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Spring Motorcycle PreRide Check

For those of us that live in an area where we have to winterize our bikes and put them up for several months, this article is about getting our bikes dusted off and "ready to ride" for the upcoming riding season.

Before you ride your motorcycle, whether it has been in a garage for months or if you go out every day, you should do a quick visual pre-ride motorcycle inspection of the chassis. Look for cracks, bent or missing spokes, loose nuts and bolts, missing nuts, bolts, clips, or pins, and fluid leaks in hoses, seals, or gaskets. Do a quick inspection of the throttle and levers. Ensure that all cables are secured and in good condition.

Always, always, always check the tire pressure before going out on the road. Ensure that the valve stems are seated correctly and are tight. Check to ensure the tire pressure matches the recommended manufacturer air pressure for your specific tire. Usually, you can find this information in your motorcycle user manual or the tire manufacturer's website. Check the tread depth; look for foreign objects, or uneven wear.

Check the fluid levels. Always check the oil and make sure you have a full tank of gasoline. One tip I can pass on is to also go by your miles, rather than the float on the gas tank, because often it can be off by as much as 2 gallons. I make sure I keep track of my miles, that way I know when it is time to fill up. If you have a locking tank, take your key with you in case you run out of gas. Don't assume that all tank keys are made the same because they aren't, take this from the voice of experience.

Check the battery to make sure the terminals are clean and tight fitting.

Test your turn signals, headlights, and brake lights to ensure proper operating order. Replace any burnt out bulbs before riding.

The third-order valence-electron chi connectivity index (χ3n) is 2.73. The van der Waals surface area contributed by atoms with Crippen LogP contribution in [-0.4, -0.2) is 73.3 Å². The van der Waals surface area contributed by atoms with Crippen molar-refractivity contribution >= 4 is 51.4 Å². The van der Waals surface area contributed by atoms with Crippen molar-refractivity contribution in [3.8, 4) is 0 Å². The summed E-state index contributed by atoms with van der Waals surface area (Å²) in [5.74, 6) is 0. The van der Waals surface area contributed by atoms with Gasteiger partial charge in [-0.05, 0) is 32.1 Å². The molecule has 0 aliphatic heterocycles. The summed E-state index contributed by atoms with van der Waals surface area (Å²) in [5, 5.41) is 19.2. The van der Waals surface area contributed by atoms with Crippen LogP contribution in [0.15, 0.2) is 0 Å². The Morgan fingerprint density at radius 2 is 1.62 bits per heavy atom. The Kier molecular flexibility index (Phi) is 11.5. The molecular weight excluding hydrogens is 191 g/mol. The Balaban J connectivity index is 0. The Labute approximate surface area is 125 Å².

Check the mirrors to ensure they are securely bolted and crack free. Adjust the mirrors to the proper position before riding and make sure they are clean and streak free. It isn't easy to adjust your mirrors while riding, nor is it safe.

Lastly, when you are on your bike and "ready to ride" and you take up the kickstand, check to make sure that the spring in the kickstand has enough tension to hold it in position. There is nothing like everyone getting in line to ride and when they make the lefthand turn out of the parking lot, the one motorcycle that either didn't check their kickstand for faulty springs or left it down, goes belly up in front of everyone.

All of this may sound like it will take a long time, but in reality, once you do it a couple of times, it takes about five to ten minutes each ride. The time invested in a pre-ride motorcycle inspection is certainly better than paying for a tow home or being stranded on the side of the road.

Thanks for reading, until next week, check and ride on!

Nancy





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